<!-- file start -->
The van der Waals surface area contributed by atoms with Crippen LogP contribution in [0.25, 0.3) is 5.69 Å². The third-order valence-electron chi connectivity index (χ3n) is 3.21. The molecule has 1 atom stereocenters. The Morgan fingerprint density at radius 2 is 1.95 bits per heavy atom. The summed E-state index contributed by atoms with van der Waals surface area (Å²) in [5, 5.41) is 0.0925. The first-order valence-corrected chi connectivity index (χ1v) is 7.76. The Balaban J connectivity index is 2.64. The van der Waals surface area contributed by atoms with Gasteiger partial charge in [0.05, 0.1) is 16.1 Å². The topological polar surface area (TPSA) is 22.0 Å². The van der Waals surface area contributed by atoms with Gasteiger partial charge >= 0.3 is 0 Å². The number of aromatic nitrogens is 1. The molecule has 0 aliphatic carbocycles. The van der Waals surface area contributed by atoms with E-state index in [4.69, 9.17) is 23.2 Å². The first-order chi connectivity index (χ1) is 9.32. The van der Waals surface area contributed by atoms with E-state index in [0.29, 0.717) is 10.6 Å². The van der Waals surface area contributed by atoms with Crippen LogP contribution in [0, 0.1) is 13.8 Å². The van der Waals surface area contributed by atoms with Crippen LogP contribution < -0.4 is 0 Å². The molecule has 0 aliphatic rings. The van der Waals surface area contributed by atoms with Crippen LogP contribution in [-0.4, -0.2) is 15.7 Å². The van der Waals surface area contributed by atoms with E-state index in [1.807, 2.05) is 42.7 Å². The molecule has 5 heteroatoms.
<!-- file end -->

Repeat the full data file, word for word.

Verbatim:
The van der Waals surface area contributed by atoms with Crippen LogP contribution in [0.25, 0.3) is 5.69 Å². The third-order valence-electron chi connectivity index (χ3n) is 3.21. The molecule has 1 atom stereocenters. The Morgan fingerprint density at radius 2 is 1.95 bits per heavy atom. The summed E-state index contributed by atoms with van der Waals surface area (Å²) in [5, 5.41) is 0.0925. The first-order valence-corrected chi connectivity index (χ1v) is 7.76. The Balaban J connectivity index is 2.64. The van der Waals surface area contributed by atoms with Gasteiger partial charge in [0.05, 0.1) is 16.1 Å². The topological polar surface area (TPSA) is 22.0 Å². The van der Waals surface area contributed by atoms with Gasteiger partial charge >= 0.3 is 0 Å². The number of aromatic nitrogens is 1. The molecule has 0 aliphatic carbocycles. The van der Waals surface area contributed by atoms with E-state index in [4.69, 9.17) is 23.2 Å². The first-order chi connectivity index (χ1) is 9.32. The van der Waals surface area contributed by atoms with E-state index in [0.29, 0.717) is 10.6 Å². The van der Waals surface area contributed by atoms with Crippen LogP contribution in [0, 0.1) is 13.8 Å². The van der Waals surface area contributed by atoms with Crippen LogP contribution < -0.4 is 0 Å². The molecule has 0 aliphatic rings. The van der Waals surface area contributed by atoms with Crippen LogP contribution in [-0.4, -0.2) is 15.7 Å². The van der Waals surface area contributed by atoms with E-state index in [1.807, 2.05) is 42.7 Å². The molecule has 5 heteroatoms.